Monsoon has gone from Chiang Mai

Vein of Life
Vein of Life
Nature's Larder
Nature’s Larder

The monsoon has departed now, the waters have subsided and our land is fully fed. The colours are so vibrant in the hedgerows and the landscape, thick, bursting with the energy brought by the rains and the sun. Rivers running free cut through the profusion of wild vegetation that gorges itself on an abundance of nature’s tears.

Come into my parlour
Come into my parlour

The spider lays out her welcome mat for unsuspecting visitors and the forest teams with life, cackling away in the myriad languages of nature. The Lam Yai fruit was harvested two months ago, the farmers have pruned and fed the trees and cleaned the ground in the hope of more next year. This year the crop was average. The beauty of nature is that you never know what it will bring, big or small as long as disease and pestilence keep their distance we accept whatever is provided and are grateful for it.

The last cauliflower
The last cauliflower

The last of the cauliflowers are off to market, papaya trees are exhausted by their daily duty, giving birth to countless offspring and ever more fruit, so, deservedly, they take a well earned rest. The dazzling clarity of the early morning light slices through the leaves and branches and turns muddy fish ponds into almost perfect mirrors.

Sanctuary
Sanctuary
Reflection
Reflection

Coconut trees have had their fill of the abundant waters they love so much and banana trees reach ever skywards showering us with delicious offerings. Cha-om, cienda, phrik (chilli), garlic, kapow and the variety of spinach, pag boong (wild), pag gad, pag kom continue to supply us with the veggies and herbs necessary to sustain us. Apart from a little care these are free; gifts of nature. The lemon trees are heavy and over stocked with the hard dark green fruit of the orient.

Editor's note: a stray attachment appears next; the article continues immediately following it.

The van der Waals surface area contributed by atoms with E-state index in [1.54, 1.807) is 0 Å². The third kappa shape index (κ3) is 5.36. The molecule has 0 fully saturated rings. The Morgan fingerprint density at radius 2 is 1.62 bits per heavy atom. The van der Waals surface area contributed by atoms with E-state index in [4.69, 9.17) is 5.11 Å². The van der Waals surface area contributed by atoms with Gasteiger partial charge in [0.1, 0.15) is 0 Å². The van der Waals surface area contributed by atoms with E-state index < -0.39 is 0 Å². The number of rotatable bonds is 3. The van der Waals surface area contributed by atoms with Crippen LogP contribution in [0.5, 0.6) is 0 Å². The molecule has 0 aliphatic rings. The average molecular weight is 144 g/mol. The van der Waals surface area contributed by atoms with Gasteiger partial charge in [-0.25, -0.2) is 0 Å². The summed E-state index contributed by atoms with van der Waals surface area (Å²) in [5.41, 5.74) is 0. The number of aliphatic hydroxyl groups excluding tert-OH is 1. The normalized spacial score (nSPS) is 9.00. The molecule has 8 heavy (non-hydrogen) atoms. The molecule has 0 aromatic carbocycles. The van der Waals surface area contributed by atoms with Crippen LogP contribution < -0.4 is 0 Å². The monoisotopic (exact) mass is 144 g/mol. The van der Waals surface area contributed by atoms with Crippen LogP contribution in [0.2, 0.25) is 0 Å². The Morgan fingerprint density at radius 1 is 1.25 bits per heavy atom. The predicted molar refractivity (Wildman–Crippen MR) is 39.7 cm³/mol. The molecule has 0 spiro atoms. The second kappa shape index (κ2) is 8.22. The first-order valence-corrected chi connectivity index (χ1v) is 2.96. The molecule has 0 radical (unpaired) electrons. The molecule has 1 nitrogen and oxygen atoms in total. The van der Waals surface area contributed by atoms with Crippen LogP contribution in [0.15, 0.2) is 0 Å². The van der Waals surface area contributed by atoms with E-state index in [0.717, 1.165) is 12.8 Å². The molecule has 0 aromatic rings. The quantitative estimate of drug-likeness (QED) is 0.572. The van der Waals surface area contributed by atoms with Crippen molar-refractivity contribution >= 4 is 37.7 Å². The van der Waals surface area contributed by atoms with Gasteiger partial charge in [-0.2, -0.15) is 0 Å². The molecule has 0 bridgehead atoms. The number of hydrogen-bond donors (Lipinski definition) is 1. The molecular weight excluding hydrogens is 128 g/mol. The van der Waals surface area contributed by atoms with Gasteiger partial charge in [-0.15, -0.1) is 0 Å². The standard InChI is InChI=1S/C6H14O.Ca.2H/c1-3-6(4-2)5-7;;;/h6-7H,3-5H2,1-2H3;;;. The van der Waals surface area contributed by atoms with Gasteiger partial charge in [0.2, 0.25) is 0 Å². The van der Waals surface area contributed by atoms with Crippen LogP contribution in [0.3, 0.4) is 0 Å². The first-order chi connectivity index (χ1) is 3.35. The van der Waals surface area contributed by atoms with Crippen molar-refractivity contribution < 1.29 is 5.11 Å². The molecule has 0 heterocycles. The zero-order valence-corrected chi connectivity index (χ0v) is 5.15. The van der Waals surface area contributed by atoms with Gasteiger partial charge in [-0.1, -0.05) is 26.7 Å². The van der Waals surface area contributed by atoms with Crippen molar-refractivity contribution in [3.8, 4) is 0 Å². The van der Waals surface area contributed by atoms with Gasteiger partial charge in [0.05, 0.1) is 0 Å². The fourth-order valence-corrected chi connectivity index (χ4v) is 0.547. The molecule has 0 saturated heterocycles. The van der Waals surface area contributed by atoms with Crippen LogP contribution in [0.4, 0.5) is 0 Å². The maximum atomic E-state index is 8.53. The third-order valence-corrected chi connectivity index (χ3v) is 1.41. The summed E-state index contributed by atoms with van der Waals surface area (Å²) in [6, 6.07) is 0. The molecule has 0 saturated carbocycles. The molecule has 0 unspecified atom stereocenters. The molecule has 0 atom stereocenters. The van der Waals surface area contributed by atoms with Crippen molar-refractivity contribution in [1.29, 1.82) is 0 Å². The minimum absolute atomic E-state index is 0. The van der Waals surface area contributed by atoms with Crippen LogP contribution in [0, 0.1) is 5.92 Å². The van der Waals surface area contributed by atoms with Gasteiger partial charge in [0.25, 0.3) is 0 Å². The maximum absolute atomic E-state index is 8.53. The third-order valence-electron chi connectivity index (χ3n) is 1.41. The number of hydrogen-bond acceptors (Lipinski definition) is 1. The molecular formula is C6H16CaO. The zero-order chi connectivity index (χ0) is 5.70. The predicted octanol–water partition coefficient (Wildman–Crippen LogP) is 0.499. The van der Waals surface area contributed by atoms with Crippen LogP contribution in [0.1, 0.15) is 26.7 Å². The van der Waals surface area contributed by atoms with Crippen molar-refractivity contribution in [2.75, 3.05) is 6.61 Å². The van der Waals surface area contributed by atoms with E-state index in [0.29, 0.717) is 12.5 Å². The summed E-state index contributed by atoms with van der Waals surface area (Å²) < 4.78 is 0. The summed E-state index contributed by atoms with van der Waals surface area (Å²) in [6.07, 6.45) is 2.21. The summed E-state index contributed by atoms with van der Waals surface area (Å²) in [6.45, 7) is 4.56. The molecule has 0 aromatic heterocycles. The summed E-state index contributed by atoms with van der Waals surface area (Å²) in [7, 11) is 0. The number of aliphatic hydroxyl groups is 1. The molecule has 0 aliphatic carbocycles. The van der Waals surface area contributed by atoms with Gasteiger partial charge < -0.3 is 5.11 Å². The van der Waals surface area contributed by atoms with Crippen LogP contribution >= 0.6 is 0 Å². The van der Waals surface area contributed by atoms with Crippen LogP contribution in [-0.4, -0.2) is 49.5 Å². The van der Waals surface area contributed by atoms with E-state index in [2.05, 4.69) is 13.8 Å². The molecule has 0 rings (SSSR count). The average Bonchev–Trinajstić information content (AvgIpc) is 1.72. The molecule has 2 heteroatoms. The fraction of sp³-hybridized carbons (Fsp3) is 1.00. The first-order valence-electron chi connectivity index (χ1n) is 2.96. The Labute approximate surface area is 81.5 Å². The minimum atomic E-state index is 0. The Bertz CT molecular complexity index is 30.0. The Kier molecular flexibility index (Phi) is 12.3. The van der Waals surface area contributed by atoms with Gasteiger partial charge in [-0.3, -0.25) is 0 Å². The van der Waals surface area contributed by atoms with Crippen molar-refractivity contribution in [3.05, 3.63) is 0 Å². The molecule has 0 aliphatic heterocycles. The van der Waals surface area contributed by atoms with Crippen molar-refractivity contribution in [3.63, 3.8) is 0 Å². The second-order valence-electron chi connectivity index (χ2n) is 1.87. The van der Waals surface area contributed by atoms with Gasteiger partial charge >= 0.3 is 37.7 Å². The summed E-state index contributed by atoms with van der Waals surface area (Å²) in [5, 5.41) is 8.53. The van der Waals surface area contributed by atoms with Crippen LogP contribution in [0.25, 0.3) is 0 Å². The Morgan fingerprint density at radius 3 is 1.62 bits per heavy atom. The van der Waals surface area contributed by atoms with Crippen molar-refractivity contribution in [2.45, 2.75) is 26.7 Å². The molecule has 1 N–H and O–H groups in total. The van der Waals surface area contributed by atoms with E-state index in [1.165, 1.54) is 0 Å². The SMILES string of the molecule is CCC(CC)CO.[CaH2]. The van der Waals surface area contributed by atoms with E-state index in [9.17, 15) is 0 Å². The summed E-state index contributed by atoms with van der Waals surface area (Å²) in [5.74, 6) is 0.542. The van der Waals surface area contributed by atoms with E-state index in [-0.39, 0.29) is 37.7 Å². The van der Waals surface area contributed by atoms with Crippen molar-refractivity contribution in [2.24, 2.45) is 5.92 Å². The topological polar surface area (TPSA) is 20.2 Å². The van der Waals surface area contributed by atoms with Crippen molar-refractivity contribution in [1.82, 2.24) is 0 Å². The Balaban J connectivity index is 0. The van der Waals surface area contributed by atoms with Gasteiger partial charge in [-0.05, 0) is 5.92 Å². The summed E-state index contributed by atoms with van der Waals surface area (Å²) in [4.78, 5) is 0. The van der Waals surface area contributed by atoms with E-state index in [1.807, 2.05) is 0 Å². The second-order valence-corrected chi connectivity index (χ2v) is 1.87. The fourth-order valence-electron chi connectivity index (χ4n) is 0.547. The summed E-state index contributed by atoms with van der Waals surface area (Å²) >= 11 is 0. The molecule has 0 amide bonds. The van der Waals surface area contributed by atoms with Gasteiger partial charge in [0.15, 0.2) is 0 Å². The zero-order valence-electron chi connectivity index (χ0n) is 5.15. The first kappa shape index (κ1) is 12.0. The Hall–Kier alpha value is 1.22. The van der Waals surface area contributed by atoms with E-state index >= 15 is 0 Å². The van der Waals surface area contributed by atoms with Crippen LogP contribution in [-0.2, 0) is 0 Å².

The nuts are full
The nuts are full

Natures gold

Golden Acres

But now the rice is nearly ready to be harvested. The first crop of our staple food, that will sustain us for six months before the second harvest is reaped.

The harvest ripens
The harvest ripens

Acre upon acre, rai upon rai of golden ears wave at me in the gentle cool early morning breeze from chilly Russia and China in the north. Brilliantly illuminated by the  rising sun in a cloudless azure blue sky. The clarity of the colours, the shadows and the reflections in the water tie the whole magic kaleidoscope together at, this, the most exquisite time of year in Chiang Mai.

As night falls
As night falls
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2 thoughts on “Monsoon has gone from Chiang Mai”

  1. Jim I enjoy you 15weeks series full on! Keep up the great work! I share a similar catholic school upbringing and am a semi retired sea Captain spending about half the year in Thailand.

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    1. Hi Patrick. Thanks for visiting Jamoroki and I am glad you are enjoying it. I’m sure Catholic schooling in the old days sent many boys to sea!!! See you soon again. Regards James

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